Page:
As I write this on a beautiful Sunday morning, there are hundreds of sermons being preached in America about “us versus them” and how the evils of society are due to the lack of belief in their specific dogmatic interpretation of God.  Until we get off our high horse and understand this, we will continue to be hated as the hypocrites around the globe and will continue to experience conflict within our own borders.

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Bun-Bun’s Theory of Everything

I wrote a book a few months ago. It was inspired by some conversations my husband and I have had about, well, everything. I wrote it under the fantastical premise that my albino rabbit suddenly decided to spill his guts on his theory of all that is. Having read several metaphysical books such as Conversations With God, Love Without End, and MessagBunBun1es From Michael I thought it would be a good idea to put forth some of my own deep philosophical beliefs. The challenge of course is that my long-held understanding of our interconnectedness came from years of being curious, inquisitive and reading everything possible on the subject matter, not from a voice beyond. Then I realized that my connection to the All That Is, the collective consciousness (the Akashic Record, if you will) is that voice from beyond.

Yet, who am I? Just your average mother and grandmother living in southern California with a few college classes under my belt. My white rabbit however, has somehow become the imaginary voice for my otherwise silent musing. Bun-Bun was the perfect character to bring forth all that my little brain conjures up. Besides, what better representative for the secrets of the Universe? A quiet, unassuming feeder rabbit, rescued from a snake’s cage of certain death, only to live his own life out in a cage. He has a lot to say.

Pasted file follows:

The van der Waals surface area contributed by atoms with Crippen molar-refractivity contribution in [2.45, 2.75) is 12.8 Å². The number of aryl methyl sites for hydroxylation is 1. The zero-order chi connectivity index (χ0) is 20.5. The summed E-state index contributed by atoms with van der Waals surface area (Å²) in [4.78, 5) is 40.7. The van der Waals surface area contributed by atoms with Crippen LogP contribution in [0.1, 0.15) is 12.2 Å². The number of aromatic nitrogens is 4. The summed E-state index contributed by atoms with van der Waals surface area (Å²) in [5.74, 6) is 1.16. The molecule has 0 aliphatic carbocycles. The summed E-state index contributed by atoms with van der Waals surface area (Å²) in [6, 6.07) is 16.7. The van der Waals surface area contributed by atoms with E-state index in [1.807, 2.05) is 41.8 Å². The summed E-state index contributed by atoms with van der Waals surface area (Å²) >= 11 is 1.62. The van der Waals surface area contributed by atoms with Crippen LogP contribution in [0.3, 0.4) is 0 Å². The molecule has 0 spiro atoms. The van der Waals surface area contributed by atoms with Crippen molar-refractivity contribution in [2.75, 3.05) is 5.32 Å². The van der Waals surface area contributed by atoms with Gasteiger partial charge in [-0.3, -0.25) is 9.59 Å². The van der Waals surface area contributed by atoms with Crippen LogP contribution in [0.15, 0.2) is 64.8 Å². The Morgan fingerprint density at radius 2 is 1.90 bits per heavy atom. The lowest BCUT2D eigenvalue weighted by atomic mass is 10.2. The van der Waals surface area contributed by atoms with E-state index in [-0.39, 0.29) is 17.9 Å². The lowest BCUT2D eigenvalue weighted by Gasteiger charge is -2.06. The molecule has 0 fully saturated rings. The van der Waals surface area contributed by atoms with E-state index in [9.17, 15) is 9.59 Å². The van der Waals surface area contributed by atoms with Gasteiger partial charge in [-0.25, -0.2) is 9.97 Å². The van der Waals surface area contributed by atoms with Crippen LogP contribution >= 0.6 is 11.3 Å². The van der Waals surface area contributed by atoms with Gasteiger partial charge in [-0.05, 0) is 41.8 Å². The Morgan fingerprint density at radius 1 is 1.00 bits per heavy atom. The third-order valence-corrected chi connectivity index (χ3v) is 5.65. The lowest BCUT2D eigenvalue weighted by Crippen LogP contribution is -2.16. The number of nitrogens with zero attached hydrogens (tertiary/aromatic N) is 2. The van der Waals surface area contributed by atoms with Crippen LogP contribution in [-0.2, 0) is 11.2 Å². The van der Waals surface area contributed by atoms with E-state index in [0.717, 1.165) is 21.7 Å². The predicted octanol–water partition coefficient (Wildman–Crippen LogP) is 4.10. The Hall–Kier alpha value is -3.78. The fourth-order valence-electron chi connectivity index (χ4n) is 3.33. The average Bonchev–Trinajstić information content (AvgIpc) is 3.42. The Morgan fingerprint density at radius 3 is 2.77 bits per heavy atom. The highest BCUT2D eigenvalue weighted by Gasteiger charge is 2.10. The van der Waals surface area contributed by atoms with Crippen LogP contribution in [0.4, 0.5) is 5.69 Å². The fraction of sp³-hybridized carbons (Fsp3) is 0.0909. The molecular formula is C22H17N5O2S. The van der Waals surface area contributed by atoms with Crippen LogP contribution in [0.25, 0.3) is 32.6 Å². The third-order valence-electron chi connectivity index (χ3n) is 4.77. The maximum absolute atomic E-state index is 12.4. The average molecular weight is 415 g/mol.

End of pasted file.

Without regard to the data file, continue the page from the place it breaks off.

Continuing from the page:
To purchase your own copy of Bun-Buns Theory of Everything, to Amazon-Kindle

Bun-Bun’s Theory of Everything

by Cheryl Ann Hunter

Blurred Lines: Science and Spirituality

Some scientists are beginning to embrace spiritual philosophies while some religious leaders are recognizing the science behind spirituality. In this exciting new time of discovery we are considering possibilities that were in the fringe or fantasy category a few years prior. From discussions about quantum consciousness to real fear about the Singularity we find ourselves moving ever closer to a merging of science and spirituality.